WARWICK — When Nick Panarello and Jack Hendrickson walked into the blood drive held last Thursday at Bishop Hendricken High School, their eyes widened as they broke into smiles.
The two students were very proud of their fellow Hendricken Hawks.
Every cot set up in the McNally Gym was occupied, as several students sat patiently awaiting to donate to the worthwhile cause. The drive was dedicated to Panarello and Hendrickson and sponsored by the Rhode Island Blood Center and the school’s Health Club.
While the drive’s goal was to draw 75 pints during the day-long event, 85 students and faculty members donated blood.
In Rhode Island, students age 16 are now allowed to donate blood with parental consent.
In the fall of 2008, Panarello, a parishioner of St. Luke Church, Barrington, developed Aplastic Anemia, a blood disorder caused when bone marrow doesn’t replenish sufficient blood cells.
“When I came into school, people said I looked jaundiced,” the 16 year-old junior recalled. Panarello was diagnosed with Acute Fulminant Hepatic Failure and was hospitalized at Hasbro Children’s Hospital before he was transferred to Yale-New Haven Medical Center in Connecticut, one of the world’s leading centers for liver transplants and liver disease research. After two weeks of hospitalization and a grueling daily regimen of treatments and transfusions, Panarello returned to Rhode Island and gradually regained his strength.
“It got better and they sent me home,” he noted, adding that he is now playing baseball and has resumed a full schedule of activities. “I’m off all of the medications as of two months ago.”
Panarello recalled that he missed 55 days of school last year, but was still allowed to complete his sophomore year.
“It was unbelievable,” he said. “I couldn’t picture being in another school. I couldn’t have done it without the support of my teachers and friends.”
Hendrickson, 15, a member of Our Lady of Mount Carmel Church, Bristol, was diagnosed at age 2 with a form of Leukemia and was also treated at Hasbro. He has been in remission for seven years, and his doctors report that the chances of a reoccurrence are minimal.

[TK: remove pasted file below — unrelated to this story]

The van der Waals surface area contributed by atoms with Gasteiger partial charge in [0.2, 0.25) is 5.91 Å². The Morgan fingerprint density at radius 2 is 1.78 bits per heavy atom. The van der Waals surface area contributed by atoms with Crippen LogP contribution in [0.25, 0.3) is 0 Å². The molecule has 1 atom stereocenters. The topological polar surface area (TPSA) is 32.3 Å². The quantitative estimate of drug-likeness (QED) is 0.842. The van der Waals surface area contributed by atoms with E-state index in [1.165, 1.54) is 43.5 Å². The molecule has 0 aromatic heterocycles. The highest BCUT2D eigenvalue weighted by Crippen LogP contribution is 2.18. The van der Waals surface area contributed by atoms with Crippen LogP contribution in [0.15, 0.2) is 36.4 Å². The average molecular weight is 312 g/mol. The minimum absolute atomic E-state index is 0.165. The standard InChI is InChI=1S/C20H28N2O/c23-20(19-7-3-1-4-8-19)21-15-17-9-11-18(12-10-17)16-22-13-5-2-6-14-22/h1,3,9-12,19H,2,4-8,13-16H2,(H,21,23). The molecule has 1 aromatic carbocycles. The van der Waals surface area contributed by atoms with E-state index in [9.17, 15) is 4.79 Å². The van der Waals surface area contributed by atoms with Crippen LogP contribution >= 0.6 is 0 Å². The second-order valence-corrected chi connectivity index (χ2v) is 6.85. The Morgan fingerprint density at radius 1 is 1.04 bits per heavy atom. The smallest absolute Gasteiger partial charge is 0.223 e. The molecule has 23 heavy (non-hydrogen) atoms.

“I remember some of the transfusions,” the sophomore said. “The nurses were nice, but it was tough on my parents.”
Once the blood drive was announced a few weeks ago, Panarello and Hendrickson visited classrooms during home room period to promote the event and both were encouraged by the support they received from their peers.
Sam Aalvik, a senior from Warwick, said that while he doesn’t know Panarello and Hendrickson personally, he believed that the blood drive was an important cause.
“I’m donating to save a life,” said the first time donor.
Paul Hynes, the school’s health educator, said he always emphasizes the importance of donating blood, and rewards upperclassmen who donate with extra credit. Underaged students whose parents donate also receive extra points.
Hynes said that Panarello and Hendrickson know from personal experience the difference a pint of blood can make when someone is very sick and needs a blood transfusion.
“They are young men who have benefited from it and are helping other people now as a result,” he said.
According to Frank Prosnitz, community development manager for the RIBC, many diocesan parishes and several schools host successful blood drives throughout the year. He added that the blood center needs to collect a minimum of 280 pints of blood per day to meet the local demand.
“They are extremely important to the overall blood supply,” Prosnitz emphasized. “When we donate a pint of blood, we have the potential of saving three lives.”